Movie Review

Film Review: Friday the 13th (2009)

friday-the-13th-2009-posterFriday the 13th (2009) is a complete disappointment towards the evolvement of the slasher film genre. Lest you think I was denigrating this remake capriciously, a thorough explanation is forthcoming. Because of the high-quality of the icky visuals found in The Texas Chainsaw Massacre remake, directed Marcus Nispel in 2003, most were expecting the same with his efforts behind the lens of Friday the 13th (2009). Unfortunately, that is not the case. The downfall of this film began with the script written by Damian Shannon, Mark Swift, who wrote one of the best horror scripts, Freddy vs. Jason, you may ever read before it was deleteriously transformed into a feature film by director Ronny Yu. For that writing team to produce this lackluster, characterless fatuity is a talent reversal admirers of their previously mentioned script were probably not expecting.

The plot to Friday the 13th (2009) involves a one-scene back-story of Jason Voorhees (Derek Mears), marijuana, a missing girl, Whitney Miller (Amanda Righetti) and a killing spree almost completely spoiled by one of the film’s trailers created to promote this remake. As in most slasher films, the characters are given no depth once-so-ever. This was no big surprise though tragic that at least one person could not be given the gift of three dimensionality. What is also surprising is that the film’s kills, paid far more attention to than its characters, were so weak, humorous and “I’ve been here before.” The film had one good partial kill with an axe and another involving a boat.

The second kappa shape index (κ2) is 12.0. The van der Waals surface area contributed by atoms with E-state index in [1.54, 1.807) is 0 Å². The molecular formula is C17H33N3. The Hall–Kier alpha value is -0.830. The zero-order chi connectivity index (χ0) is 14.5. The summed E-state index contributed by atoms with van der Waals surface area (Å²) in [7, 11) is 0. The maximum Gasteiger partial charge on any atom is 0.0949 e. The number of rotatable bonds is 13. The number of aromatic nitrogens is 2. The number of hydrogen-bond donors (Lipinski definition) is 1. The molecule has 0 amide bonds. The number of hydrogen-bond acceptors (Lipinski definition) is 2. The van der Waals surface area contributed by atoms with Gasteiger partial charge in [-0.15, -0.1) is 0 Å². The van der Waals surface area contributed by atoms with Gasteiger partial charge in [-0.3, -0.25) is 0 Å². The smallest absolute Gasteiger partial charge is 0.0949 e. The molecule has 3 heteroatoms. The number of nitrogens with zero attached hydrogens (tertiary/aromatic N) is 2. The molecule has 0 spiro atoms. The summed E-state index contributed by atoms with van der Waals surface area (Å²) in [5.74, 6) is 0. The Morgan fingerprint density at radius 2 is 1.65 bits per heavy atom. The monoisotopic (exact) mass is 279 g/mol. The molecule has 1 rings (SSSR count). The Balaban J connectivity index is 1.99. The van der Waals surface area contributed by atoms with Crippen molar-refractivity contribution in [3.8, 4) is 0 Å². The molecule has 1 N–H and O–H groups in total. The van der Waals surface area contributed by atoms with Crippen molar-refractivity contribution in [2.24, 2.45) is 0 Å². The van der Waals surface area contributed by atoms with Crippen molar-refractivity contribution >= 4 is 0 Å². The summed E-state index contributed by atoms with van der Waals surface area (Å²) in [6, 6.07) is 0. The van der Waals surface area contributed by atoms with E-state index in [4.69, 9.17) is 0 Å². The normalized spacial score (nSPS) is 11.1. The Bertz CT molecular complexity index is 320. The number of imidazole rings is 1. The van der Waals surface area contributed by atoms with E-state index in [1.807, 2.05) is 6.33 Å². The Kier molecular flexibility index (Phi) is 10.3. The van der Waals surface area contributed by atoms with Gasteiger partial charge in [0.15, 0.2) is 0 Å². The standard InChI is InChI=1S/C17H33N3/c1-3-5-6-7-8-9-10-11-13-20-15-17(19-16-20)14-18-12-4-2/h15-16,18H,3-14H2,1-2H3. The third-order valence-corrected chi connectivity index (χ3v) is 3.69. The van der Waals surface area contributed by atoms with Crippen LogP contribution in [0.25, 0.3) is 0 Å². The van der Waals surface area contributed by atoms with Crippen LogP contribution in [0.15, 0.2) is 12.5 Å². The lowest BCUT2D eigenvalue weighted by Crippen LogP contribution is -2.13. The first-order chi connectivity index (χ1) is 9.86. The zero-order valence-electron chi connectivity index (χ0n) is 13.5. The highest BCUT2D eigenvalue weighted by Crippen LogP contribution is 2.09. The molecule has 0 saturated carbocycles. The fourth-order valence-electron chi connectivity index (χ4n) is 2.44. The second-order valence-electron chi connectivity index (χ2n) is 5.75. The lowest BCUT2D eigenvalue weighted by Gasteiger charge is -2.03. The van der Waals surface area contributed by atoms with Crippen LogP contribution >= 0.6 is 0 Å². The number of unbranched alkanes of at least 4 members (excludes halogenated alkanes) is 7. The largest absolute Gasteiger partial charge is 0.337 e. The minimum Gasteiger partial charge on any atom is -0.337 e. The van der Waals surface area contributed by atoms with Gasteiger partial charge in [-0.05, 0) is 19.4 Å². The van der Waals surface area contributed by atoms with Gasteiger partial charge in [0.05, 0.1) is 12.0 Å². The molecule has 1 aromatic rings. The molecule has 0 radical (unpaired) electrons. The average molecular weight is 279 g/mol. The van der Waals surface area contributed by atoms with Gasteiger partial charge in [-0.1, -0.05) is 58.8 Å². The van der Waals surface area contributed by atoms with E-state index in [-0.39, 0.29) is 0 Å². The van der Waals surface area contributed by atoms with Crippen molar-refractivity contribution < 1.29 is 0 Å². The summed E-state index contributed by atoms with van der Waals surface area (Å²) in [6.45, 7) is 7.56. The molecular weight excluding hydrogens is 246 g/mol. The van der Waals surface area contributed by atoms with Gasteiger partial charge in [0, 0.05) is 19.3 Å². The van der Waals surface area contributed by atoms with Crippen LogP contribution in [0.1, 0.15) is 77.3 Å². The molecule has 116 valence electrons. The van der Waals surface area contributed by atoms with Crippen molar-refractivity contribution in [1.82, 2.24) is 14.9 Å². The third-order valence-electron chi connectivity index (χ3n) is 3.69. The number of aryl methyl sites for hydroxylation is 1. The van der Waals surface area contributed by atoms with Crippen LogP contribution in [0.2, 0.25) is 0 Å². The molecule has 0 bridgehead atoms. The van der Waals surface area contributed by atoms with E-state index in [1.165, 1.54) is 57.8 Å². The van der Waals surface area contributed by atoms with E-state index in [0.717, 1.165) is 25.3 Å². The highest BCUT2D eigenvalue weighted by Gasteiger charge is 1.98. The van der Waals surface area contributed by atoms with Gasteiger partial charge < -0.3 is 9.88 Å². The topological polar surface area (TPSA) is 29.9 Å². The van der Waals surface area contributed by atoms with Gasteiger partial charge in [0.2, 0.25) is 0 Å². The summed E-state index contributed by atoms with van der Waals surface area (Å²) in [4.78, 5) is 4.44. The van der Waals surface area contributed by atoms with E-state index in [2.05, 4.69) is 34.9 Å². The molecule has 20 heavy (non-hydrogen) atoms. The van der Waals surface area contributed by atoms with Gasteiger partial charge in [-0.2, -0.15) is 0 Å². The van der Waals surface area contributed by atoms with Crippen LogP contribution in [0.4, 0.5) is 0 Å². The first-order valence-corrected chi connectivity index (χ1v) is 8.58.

The astute and knowledgeable horror lover will also note that the setting for the climax of Friday the 13th (2009) is shown at the beginning of the film, a tradition bludgeoned to death than spanked but followed by this film to the letter. Leslie Vernon goes over all of these splatter trappings and then some in the far superior and original homage to slasher films, Behind the Mask: The Rise of Leslie Vernon. Leslie actually shows the viewer why certain things happen in slasher films in the non-traditional horror format of a documentary. Aspects of that formula that he lays down are more or less followed in Friday the 13th (2009). In Friday the 13th (2009), that formula is nothing more than a rehash with no new ingredients, as lifeless and dead as most of the thirteen plus characters in this film end up being. One would think in 2009, the stupidity trend would not be followed. You would be wrong, dead wrong. In the spirit of the aforementioned Friday the 13th (2009) trailer, here is Friday the 13th (2009) “asinine” rundown: Girl gets lightly burned yet somehow dies from it. Jason runs at a girl full throttle with a machete, aims it at her head, cut to her being chained up in an underground tunnel. The fact that the standard a**hole Trent (Travis Van Winkle) did not tell anyone their cell phones would be useless at the cabin. Jason killing a hick wood chipper out of the blue that posed no threat and that had been living in the same area as him. Trent running into the depths of the forest instead of down the road the police officer just came down free and clear. Jason fighting with the chained girl’s brother, Clay Miller (Jared Padalecki), leaving him alive for no reason, even though he has killed almost everyone else his hands have touched, and then going after the girl again. The one-liners during the final confrontation in the film and the ending to Friday the 13th (2009) also come to mind.